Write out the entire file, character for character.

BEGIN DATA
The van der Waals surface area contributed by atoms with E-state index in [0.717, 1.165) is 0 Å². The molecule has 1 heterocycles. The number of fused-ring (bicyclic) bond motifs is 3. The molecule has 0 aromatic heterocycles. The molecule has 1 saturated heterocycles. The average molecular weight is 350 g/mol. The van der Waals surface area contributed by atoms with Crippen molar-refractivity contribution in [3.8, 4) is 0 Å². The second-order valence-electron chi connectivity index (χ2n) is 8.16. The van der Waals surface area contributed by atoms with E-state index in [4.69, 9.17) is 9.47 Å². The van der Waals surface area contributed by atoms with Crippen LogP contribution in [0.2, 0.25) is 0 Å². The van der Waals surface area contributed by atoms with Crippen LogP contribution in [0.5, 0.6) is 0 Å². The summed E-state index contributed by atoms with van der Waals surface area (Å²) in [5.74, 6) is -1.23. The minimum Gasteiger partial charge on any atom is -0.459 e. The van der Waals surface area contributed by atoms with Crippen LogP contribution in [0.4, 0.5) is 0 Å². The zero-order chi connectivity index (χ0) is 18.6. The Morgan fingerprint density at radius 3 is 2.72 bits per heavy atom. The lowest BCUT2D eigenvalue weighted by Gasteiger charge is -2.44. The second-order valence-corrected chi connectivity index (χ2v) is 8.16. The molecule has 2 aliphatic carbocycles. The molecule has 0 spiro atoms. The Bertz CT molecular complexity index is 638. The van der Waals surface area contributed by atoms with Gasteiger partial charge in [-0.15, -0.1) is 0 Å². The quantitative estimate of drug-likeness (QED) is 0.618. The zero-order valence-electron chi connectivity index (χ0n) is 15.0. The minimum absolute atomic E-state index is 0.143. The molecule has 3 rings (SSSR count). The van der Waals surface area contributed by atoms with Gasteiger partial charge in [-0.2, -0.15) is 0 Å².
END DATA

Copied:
The van der Waals surface area contributed by atoms with E-state index in [0.717, 1.165) is 0 Å². The molecule has 1 heterocycles. The number of fused-ring (bicyclic) bond motifs is 3. The molecule has 0 aromatic heterocycles. The molecule has 1 saturated heterocycles. The average molecular weight is 350 g/mol. The van der Waals surface area contributed by atoms with Crippen molar-refractivity contribution in [3.8, 4) is 0 Å². The second-order valence-electron chi connectivity index (χ2n) is 8.16. The van der Waals surface area contributed by atoms with E-state index in [4.69, 9.17) is 9.47 Å². The van der Waals surface area contributed by atoms with Crippen LogP contribution in [0.2, 0.25) is 0 Å². The van der Waals surface area contributed by atoms with Crippen LogP contribution in [0.5, 0.6) is 0 Å². The summed E-state index contributed by atoms with van der Waals surface area (Å²) in [5.74, 6) is -1.23. The minimum Gasteiger partial charge on any atom is -0.459 e. The van der Waals surface area contributed by atoms with Crippen LogP contribution in [0.4, 0.5) is 0 Å². The zero-order chi connectivity index (χ0) is 18.6. The Morgan fingerprint density at radius 3 is 2.72 bits per heavy atom. The lowest BCUT2D eigenvalue weighted by Gasteiger charge is -2.44. The second-order valence-corrected chi connectivity index (χ2v) is 8.16. The molecule has 2 aliphatic carbocycles. The molecule has 0 spiro atoms. The Bertz CT molecular complexity index is 638. The van der Waals surface area contributed by atoms with Gasteiger partial charge in [-0.15, -0.1) is 0 Å². The quantitative estimate of drug-likeness (QED) is 0.618. The zero-order valence-electron chi connectivity index (χ0n) is 15.0. The minimum absolute atomic E-state index is 0.143. The molecule has 3 rings (SSSR count). The van der Waals surface area contributed by atoms with Gasteiger partial charge in [-0.2, -0.15) is 0 Å².